The following chart plots the average performance of the FTSE 100 Index during December since 1984.
As can be seen, historically the market has traded fairly flat for the first two weeks of December and then risen very strongly in the second half of the month.
The following chart shows the average performance of the market in November (1984-2013) and overlays the actual performance in November 2014.
The following chart plots the average performance of the FTSE 100 Index during November since 1984.
As can be seen, historically the market has increased, with a few ups and downs, throughout November, ending the month at the month high.
The following chart shows the average performance of the market in October (1984-2013) and overlays the actual performance in October 2014.
Next Monday will be the first trading day (FTD) of November.
The market has a tendency to be strong on the FTD of a month. And this effect has been even more pronounced in recent years.
Since 1984, the FTSE 100 Index has risen on average 0.17% on the November FTD. The index has had a positive return on this day in 67% of years since 1984.
Since 2000, the performance has been a little stronger on the November FTD, with an average return of 0.2% on the day, with positive returns seen in 79% of years.
The following chart shows the returns for every November FTD since 1984.
Tomorrow will be the last trading day (LTD) of October.
The LTDs of months used to be stronger than average, but in recent years they have been weak. This is quite different from the first trading days of months which strongly out-perform the average for all days, and where the effect has strengthened in recent years.
Since 1984 the market has on average risen 0.47% on the LTD of October, with positive returns in 70% of all years, which makes it easily the strongest LTD of any month in the year.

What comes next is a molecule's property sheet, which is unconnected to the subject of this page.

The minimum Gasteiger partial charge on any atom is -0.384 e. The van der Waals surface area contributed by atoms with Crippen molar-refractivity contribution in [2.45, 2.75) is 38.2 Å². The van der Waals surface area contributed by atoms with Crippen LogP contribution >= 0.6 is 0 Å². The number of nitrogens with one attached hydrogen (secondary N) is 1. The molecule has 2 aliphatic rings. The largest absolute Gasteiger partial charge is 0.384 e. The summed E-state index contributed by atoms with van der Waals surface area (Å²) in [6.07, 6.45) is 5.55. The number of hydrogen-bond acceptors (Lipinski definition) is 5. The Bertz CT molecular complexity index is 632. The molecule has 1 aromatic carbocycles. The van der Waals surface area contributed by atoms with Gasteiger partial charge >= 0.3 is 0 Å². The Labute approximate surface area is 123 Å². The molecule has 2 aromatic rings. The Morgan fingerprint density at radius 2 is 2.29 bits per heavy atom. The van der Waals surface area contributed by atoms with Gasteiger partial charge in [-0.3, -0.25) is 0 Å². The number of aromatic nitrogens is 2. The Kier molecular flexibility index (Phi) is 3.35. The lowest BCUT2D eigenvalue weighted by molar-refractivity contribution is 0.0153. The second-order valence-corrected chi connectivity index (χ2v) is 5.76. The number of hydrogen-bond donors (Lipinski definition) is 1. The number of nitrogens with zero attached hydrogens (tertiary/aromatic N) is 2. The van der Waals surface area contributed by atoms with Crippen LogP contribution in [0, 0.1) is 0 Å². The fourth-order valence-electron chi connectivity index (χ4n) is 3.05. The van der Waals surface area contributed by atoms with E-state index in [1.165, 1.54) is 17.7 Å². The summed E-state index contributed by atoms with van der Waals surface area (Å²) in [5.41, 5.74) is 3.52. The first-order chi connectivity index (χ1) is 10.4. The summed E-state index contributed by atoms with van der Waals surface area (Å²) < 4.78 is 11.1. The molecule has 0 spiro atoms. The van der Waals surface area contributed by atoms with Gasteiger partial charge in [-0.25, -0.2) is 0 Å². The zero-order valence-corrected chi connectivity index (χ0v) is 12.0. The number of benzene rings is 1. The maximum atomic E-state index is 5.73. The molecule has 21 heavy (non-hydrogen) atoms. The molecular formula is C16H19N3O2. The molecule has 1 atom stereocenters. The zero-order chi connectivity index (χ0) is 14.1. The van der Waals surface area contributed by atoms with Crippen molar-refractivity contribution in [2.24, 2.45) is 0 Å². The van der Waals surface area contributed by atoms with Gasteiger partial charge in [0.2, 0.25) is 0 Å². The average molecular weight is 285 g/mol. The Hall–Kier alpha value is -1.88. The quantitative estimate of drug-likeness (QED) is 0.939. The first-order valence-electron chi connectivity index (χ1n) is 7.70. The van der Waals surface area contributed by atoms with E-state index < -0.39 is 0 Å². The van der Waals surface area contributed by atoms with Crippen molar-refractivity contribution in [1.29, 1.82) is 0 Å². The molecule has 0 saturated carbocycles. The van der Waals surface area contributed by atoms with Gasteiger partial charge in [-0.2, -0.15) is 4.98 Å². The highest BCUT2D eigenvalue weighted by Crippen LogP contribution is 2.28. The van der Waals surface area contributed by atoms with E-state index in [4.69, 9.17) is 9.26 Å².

However, as can be seen in the chart, the behaviour of the October LTD has changed markedly over time. For the 19 years from 1984 the market only fell twice on the October LTD; but in the 11 years since 2003 the market has only risen significantly on this day in three years.
The following chart shows the FTSE 100 Index returns for every October LTD since 1984.
Today will see a full moon and a total lunar eclipse (best seen from the Pacific and neighbouring regions).
A previous post looked at the relationship between the lunar calendar and the stock market. The below updates the chart that appeared in that previous post.
Since the previous post there have been three total lunar eclipses:
- 25 May 2013 – the timing of the eclipse coincided with the high point of the year for the FTSE 100; in the four weeks following the eclipse the index fell 10%.
- 18 Oct 2013 – the eclipse occurred in the middle of an upswing.
- 14 Apr 2014 – the eclipse marked the bottom of a short down trend; the market rose 5% in the following four weeks.
Tomorrow will be the first trading day (FTD) of August.
Since 1984, the FTSE 100 Index has an average return of 0.06% on the August FTD, which makes it the ninth strongest FTD of the year.
The following chart shows the returns for every August FTD since 1984.